E. coli, Salmonella, or Lead Found in 40% of Illegal New York Weed


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New York officials deployed researchers to sample products from illegal bodegas and pop-up dispensaries selling cannabis on the street, and tested them for harmful contaminants. If it’s safe, clean flower that you want—the findings were dismal at best.

According to a report led by the New York Medical Cannabis Industry Association published on November 30, around 40% of illegal cannabis products sampled in New York City were found to contain harmful contaminants like E. coli, salmonella, and lead. The cannabis products were purchased from only about 20 illegal sites, but spanning across all five boroughs.

Salmonella, E. coli, and other contaminants in weed pose serious threats to your health, and are controlled under typical state regulations. Smoking weed with bacteria like E. coli provides a direct path for the infectant into the lungs, where it can potentially do a lot of damage.

“E. Coli, Heavy Metals, Copyright Infringement, and 100 Percent Failure Rate – A Look at New York City’s Illicit Cannabis Market,” was released by the New York Medical Cannabis Industry Association (NYMCIA) in partnership with the New Jersey Cannabis Trade Association (NJCTA) and the Connecticut Medical Cannabis Council (CMCC). 

Key Findings

The report reveals the results of third-party lab testing of cannabis products purchased from over 20 unlicensed dispensaries spanning across the five boroughs. Among key findings, researchers detected the presence of E. coli, salmonella, and pesticides in various products. About 40% of the products failed at least one of the standard tests administered to legal cannabis products only available at legal medical cannabis dispensaries. 

The report “illuminates the danger posed by pop-up illicit operators that have circumvented New York’s regulations” which creates hazards for public health. 

In some instances, THC levels as much as twice the advertised amount. Finally, over 50% of locations where the product was purchased did not ask for identification.

“The report’s findings are deeply troubling and highlight the tremendous risks posed by unscrupulous firms operating above the law,” said NYMCIA President Ngiste Abebe. “New York has a responsibility to not only protect the health and safety of its residents but also to fulfill the promise of a socially equitable adult-use market. Neither goal can be realized without stricter enforcement against bad actors.”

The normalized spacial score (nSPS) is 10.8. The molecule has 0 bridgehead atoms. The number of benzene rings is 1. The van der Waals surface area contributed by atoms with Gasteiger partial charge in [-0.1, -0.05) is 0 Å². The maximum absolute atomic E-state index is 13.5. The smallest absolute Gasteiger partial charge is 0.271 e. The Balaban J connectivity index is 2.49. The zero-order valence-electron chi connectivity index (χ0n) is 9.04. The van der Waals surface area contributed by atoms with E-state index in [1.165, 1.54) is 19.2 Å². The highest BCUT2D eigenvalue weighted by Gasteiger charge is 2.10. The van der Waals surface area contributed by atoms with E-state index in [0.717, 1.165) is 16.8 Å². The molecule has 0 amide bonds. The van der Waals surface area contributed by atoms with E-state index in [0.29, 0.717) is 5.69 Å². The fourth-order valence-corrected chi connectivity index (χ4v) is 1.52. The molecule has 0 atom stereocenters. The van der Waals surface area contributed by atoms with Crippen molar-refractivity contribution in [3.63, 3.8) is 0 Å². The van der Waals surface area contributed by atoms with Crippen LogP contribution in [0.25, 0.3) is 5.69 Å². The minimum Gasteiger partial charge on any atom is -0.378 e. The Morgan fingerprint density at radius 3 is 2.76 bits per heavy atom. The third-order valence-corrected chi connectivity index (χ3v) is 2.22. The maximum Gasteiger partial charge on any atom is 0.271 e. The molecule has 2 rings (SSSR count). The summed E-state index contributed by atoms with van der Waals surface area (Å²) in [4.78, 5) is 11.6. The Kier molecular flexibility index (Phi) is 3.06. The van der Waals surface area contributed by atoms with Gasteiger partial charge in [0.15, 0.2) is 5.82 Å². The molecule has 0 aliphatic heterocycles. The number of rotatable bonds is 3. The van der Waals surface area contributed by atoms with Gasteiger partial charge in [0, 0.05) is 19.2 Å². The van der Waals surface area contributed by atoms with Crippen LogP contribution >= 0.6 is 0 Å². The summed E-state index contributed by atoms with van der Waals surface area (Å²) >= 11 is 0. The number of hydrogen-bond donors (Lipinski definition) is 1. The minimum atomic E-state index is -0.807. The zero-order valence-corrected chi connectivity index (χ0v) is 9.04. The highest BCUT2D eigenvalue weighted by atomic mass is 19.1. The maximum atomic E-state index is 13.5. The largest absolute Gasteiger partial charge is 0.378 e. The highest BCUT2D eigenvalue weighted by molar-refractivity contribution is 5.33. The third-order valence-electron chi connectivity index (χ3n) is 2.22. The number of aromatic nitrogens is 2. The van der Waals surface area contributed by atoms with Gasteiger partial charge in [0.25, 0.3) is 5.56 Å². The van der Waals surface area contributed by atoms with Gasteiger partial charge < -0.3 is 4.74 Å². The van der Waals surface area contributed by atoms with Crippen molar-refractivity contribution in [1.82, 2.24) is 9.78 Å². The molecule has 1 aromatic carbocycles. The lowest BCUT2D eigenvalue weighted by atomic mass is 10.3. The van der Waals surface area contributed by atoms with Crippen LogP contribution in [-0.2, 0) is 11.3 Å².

Bloomberg reports that over 30 licenses for legal businesses were granted on November 21, but in most cases, it’s open season for illegal cannabis businesses.

Impact on New York Communities

The implications of the impact upon disadvantaged communities was also brought forth. “I want everyone to understand that these smoke shops and delis are not legacy operators—they’re opportunists that are retraumatizing our community and stopping our ability to build wealth. They are poisoning our Black and Brown communities. You cannot build wealth without health and these smoke shop owners are destroying the reputation of New York’s cannabis with their chemicals. They need to be stopped,” said Juancarlos Huntt, CAURD license applicant and legacy operator and co-founder New York for Social and Economic Equity.

Others placed the blame on a failing medical cannabis program, which “pushed” New Yorkers into the unknowns of the illicit market.

”Faced with an eroding medical cannabis program, New York patients have been pushed into this newly rampant illicit market, exposing them to E. coli, salmonella, and other dangerous toxins from untested products,” said Don Williams, Vice President of Government Relations at Curaleaf. “They deserve better, and New York must prioritize creating a safe and thriving cannabis program for them and adult-use consumers.”

A link to the full report can be found here.

  • Benjamin M. Adams

    Benjamin M. Adams is Staff Writer at High Times, and has written for Vice, Forbes, HuffPost, The Advocate, Culture, and many other publications. He holds a Bachelor of Communication from Southern New Hampshire University.



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